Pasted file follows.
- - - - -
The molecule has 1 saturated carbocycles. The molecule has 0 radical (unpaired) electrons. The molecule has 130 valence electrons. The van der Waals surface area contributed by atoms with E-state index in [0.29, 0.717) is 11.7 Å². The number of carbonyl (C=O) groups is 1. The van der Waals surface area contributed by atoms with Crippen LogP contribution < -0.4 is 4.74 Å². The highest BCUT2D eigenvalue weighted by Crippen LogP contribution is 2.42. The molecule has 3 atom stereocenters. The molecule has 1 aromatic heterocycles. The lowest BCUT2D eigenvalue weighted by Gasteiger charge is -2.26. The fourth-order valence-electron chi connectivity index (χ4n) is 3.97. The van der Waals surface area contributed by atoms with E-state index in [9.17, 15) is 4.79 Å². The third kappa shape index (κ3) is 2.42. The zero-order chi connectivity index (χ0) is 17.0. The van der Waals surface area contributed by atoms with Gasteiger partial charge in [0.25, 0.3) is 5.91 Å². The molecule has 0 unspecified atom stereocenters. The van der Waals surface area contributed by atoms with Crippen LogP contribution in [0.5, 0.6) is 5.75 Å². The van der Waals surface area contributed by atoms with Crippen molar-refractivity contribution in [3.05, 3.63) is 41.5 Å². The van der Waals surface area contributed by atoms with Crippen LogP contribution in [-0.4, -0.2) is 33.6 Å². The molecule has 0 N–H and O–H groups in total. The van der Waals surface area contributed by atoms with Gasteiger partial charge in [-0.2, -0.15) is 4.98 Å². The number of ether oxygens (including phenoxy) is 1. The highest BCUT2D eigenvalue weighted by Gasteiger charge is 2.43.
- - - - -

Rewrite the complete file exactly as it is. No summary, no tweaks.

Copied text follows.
The molecule has 1 saturated carbocycles. The molecule has 0 radical (unpaired) electrons. The molecule has 130 valence electrons. The van der Waals surface area contributed by atoms with E-state index in [0.29, 0.717) is 11.7 Å². The number of carbonyl (C=O) groups is 1. The van der Waals surface area contributed by atoms with Crippen LogP contribution < -0.4 is 4.74 Å². The highest BCUT2D eigenvalue weighted by Crippen LogP contribution is 2.42. The molecule has 3 atom stereocenters. The molecule has 1 aromatic heterocycles. The lowest BCUT2D eigenvalue weighted by Gasteiger charge is -2.26. The fourth-order valence-electron chi connectivity index (χ4n) is 3.97. The van der Waals surface area contributed by atoms with E-state index in [9.17, 15) is 4.79 Å². The third kappa shape index (κ3) is 2.42. The zero-order chi connectivity index (χ0) is 17.0. The van der Waals surface area contributed by atoms with Gasteiger partial charge in [0.25, 0.3) is 5.91 Å². The molecule has 0 unspecified atom stereocenters. The van der Waals surface area contributed by atoms with Crippen LogP contribution in [0.5, 0.6) is 5.75 Å². The van der Waals surface area contributed by atoms with Crippen molar-refractivity contribution in [3.05, 3.63) is 41.5 Å². The van der Waals surface area contributed by atoms with Crippen LogP contribution in [-0.4, -0.2) is 33.6 Å². The molecule has 0 N–H and O–H groups in total. The van der Waals surface area contributed by atoms with Gasteiger partial charge in [-0.2, -0.15) is 4.98 Å². The number of ether oxygens (including phenoxy) is 1. The highest BCUT2D eigenvalue weighted by Gasteiger charge is 2.43.